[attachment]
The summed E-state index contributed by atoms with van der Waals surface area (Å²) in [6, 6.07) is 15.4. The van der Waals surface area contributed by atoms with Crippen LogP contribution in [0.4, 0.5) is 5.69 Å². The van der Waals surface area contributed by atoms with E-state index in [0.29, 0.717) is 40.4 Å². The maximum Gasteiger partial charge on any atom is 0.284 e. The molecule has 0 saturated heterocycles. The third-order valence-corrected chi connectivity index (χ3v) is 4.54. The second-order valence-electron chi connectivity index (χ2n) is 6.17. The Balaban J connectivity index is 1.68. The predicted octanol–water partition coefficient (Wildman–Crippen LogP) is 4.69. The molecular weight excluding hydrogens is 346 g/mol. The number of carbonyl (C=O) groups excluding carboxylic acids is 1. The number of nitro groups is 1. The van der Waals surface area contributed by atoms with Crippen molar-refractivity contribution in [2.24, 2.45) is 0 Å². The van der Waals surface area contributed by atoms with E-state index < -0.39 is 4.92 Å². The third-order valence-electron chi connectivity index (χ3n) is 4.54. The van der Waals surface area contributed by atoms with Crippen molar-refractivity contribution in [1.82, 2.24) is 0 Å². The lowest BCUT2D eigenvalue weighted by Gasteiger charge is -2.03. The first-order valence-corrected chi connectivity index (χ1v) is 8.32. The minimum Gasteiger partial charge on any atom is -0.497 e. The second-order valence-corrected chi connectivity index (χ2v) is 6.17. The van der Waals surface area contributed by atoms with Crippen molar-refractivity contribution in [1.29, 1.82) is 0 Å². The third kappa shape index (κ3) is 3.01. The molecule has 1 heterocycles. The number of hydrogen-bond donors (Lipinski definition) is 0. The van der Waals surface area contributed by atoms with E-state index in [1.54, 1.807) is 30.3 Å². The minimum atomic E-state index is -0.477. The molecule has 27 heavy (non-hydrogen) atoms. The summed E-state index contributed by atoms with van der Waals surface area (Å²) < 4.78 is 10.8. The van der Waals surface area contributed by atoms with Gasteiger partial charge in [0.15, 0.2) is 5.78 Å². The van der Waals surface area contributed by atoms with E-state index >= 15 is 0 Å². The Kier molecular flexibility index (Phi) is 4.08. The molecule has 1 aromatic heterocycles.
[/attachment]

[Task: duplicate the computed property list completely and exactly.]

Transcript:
The summed E-state index contributed by atoms with van der Waals surface area (Å²) in [6, 6.07) is 15.4. The van der Waals surface area contributed by atoms with Crippen LogP contribution in [0.4, 0.5) is 5.69 Å². The van der Waals surface area contributed by atoms with E-state index in [0.29, 0.717) is 40.4 Å². The maximum Gasteiger partial charge on any atom is 0.284 e. The molecule has 0 saturated heterocycles. The third-order valence-corrected chi connectivity index (χ3v) is 4.54. The second-order valence-electron chi connectivity index (χ2n) is 6.17. The Balaban J connectivity index is 1.68. The predicted octanol–water partition coefficient (Wildman–Crippen LogP) is 4.69. The molecular weight excluding hydrogens is 346 g/mol. The number of carbonyl (C=O) groups excluding carboxylic acids is 1. The number of nitro groups is 1. The van der Waals surface area contributed by atoms with Crippen molar-refractivity contribution in [2.24, 2.45) is 0 Å². The van der Waals surface area contributed by atoms with E-state index < -0.39 is 4.92 Å². The third-order valence-electron chi connectivity index (χ3n) is 4.54. The van der Waals surface area contributed by atoms with Crippen molar-refractivity contribution in [1.82, 2.24) is 0 Å². The lowest BCUT2D eigenvalue weighted by Gasteiger charge is -2.03. The first-order valence-corrected chi connectivity index (χ1v) is 8.32. The minimum Gasteiger partial charge on any atom is -0.497 e. The second-order valence-corrected chi connectivity index (χ2v) is 6.17. The van der Waals surface area contributed by atoms with Crippen molar-refractivity contribution in [1.29, 1.82) is 0 Å². The third kappa shape index (κ3) is 3.01. The molecule has 1 heterocycles. The number of hydrogen-bond donors (Lipinski definition) is 0. The van der Waals surface area contributed by atoms with E-state index in [1.54, 1.807) is 30.3 Å². The minimum atomic E-state index is -0.477. The molecule has 27 heavy (non-hydrogen) atoms. The summed E-state index contributed by atoms with van der Waals surface area (Å²) < 4.78 is 10.8. The van der Waals surface area contributed by atoms with Gasteiger partial charge in [0.15, 0.2) is 5.78 Å². The van der Waals surface area contributed by atoms with E-state index >= 15 is 0 Å². The Kier molecular flexibility index (Phi) is 4.08. The molecule has 1 aromatic heterocycles.